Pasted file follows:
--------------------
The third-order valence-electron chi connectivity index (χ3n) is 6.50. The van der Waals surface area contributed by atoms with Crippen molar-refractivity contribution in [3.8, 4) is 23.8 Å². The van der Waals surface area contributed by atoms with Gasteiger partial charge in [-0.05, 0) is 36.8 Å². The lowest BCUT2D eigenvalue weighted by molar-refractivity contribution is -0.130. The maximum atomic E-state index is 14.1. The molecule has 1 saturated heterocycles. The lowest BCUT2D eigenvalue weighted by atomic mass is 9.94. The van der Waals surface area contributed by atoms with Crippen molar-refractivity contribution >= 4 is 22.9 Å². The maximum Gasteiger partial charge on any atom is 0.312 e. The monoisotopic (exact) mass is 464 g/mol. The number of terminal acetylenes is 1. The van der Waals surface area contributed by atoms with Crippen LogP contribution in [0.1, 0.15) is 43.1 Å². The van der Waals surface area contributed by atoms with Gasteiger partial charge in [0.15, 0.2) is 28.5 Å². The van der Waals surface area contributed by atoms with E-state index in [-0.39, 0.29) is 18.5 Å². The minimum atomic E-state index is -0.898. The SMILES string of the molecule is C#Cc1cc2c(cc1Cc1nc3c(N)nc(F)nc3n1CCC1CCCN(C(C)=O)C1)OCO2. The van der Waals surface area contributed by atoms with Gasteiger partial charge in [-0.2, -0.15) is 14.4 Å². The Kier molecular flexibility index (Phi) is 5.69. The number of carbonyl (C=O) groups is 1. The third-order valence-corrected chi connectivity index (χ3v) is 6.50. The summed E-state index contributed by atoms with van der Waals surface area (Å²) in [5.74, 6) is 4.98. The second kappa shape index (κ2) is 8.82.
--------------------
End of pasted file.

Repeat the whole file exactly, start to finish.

The third-order valence-electron chi connectivity index (χ3n) is 6.50. The van der Waals surface area contributed by atoms with Crippen molar-refractivity contribution in [3.8, 4) is 23.8 Å². The van der Waals surface area contributed by atoms with Gasteiger partial charge in [-0.05, 0) is 36.8 Å². The lowest BCUT2D eigenvalue weighted by molar-refractivity contribution is -0.130. The maximum atomic E-state index is 14.1. The molecule has 1 saturated heterocycles. The lowest BCUT2D eigenvalue weighted by atomic mass is 9.94. The van der Waals surface area contributed by atoms with Crippen molar-refractivity contribution >= 4 is 22.9 Å². The maximum Gasteiger partial charge on any atom is 0.312 e. The monoisotopic (exact) mass is 464 g/mol. The number of terminal acetylenes is 1. The van der Waals surface area contributed by atoms with Crippen LogP contribution in [0.1, 0.15) is 43.1 Å². The van der Waals surface area contributed by atoms with Gasteiger partial charge in [0.15, 0.2) is 28.5 Å². The van der Waals surface area contributed by atoms with E-state index in [-0.39, 0.29) is 18.5 Å². The minimum atomic E-state index is -0.898. The SMILES string of the molecule is C#Cc1cc2c(cc1Cc1nc3c(N)nc(F)nc3n1CCC1CCCN(C(C)=O)C1)OCO2. The van der Waals surface area contributed by atoms with Gasteiger partial charge in [-0.2, -0.15) is 14.4 Å². The Kier molecular flexibility index (Phi) is 5.69. The number of carbonyl (C=O) groups is 1. The third-order valence-corrected chi connectivity index (χ3v) is 6.50. The summed E-state index contributed by atoms with van der Waals surface area (Å²) in [5.74, 6) is 4.98. The second kappa shape index (κ2) is 8.82.